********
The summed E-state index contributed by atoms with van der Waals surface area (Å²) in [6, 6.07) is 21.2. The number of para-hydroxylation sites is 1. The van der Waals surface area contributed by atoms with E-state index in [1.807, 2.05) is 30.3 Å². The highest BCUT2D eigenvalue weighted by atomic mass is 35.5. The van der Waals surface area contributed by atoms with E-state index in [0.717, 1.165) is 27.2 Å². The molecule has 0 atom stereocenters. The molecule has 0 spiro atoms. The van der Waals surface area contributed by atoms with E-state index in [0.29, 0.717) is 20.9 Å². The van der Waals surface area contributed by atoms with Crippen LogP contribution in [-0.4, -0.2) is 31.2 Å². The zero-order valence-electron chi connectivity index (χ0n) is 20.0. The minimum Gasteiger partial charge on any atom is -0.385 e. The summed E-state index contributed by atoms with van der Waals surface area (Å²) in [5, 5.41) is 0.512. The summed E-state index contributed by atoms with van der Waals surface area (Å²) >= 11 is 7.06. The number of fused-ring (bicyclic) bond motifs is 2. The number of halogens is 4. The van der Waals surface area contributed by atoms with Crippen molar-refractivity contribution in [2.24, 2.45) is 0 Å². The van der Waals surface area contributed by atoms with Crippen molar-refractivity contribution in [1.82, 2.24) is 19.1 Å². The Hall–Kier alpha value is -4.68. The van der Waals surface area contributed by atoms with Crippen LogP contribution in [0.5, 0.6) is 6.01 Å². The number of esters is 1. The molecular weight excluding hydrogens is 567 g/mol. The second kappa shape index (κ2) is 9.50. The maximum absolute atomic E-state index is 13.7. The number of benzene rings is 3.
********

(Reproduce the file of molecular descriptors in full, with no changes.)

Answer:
The summed E-state index contributed by atoms with van der Waals surface area (Å²) in [6, 6.07) is 21.2. The number of para-hydroxylation sites is 1. The van der Waals surface area contributed by atoms with E-state index in [1.807, 2.05) is 30.3 Å². The highest BCUT2D eigenvalue weighted by atomic mass is 35.5. The van der Waals surface area contributed by atoms with E-state index in [0.717, 1.165) is 27.2 Å². The molecule has 0 atom stereocenters. The molecule has 0 spiro atoms. The van der Waals surface area contributed by atoms with E-state index in [0.29, 0.717) is 20.9 Å². The van der Waals surface area contributed by atoms with Crippen LogP contribution in [-0.4, -0.2) is 31.2 Å². The zero-order valence-electron chi connectivity index (χ0n) is 20.0. The minimum Gasteiger partial charge on any atom is -0.385 e. The summed E-state index contributed by atoms with van der Waals surface area (Å²) in [5, 5.41) is 0.512. The summed E-state index contributed by atoms with van der Waals surface area (Å²) >= 11 is 7.06. The number of fused-ring (bicyclic) bond motifs is 2. The number of halogens is 4. The van der Waals surface area contributed by atoms with Crippen molar-refractivity contribution in [2.24, 2.45) is 0 Å². The van der Waals surface area contributed by atoms with Crippen molar-refractivity contribution in [1.82, 2.24) is 19.1 Å². The Hall–Kier alpha value is -4.68. The van der Waals surface area contributed by atoms with Crippen LogP contribution in [0.5, 0.6) is 6.01 Å². The number of esters is 1. The molecular weight excluding hydrogens is 567 g/mol. The second kappa shape index (κ2) is 9.50. The maximum absolute atomic E-state index is 13.7. The number of benzene rings is 3.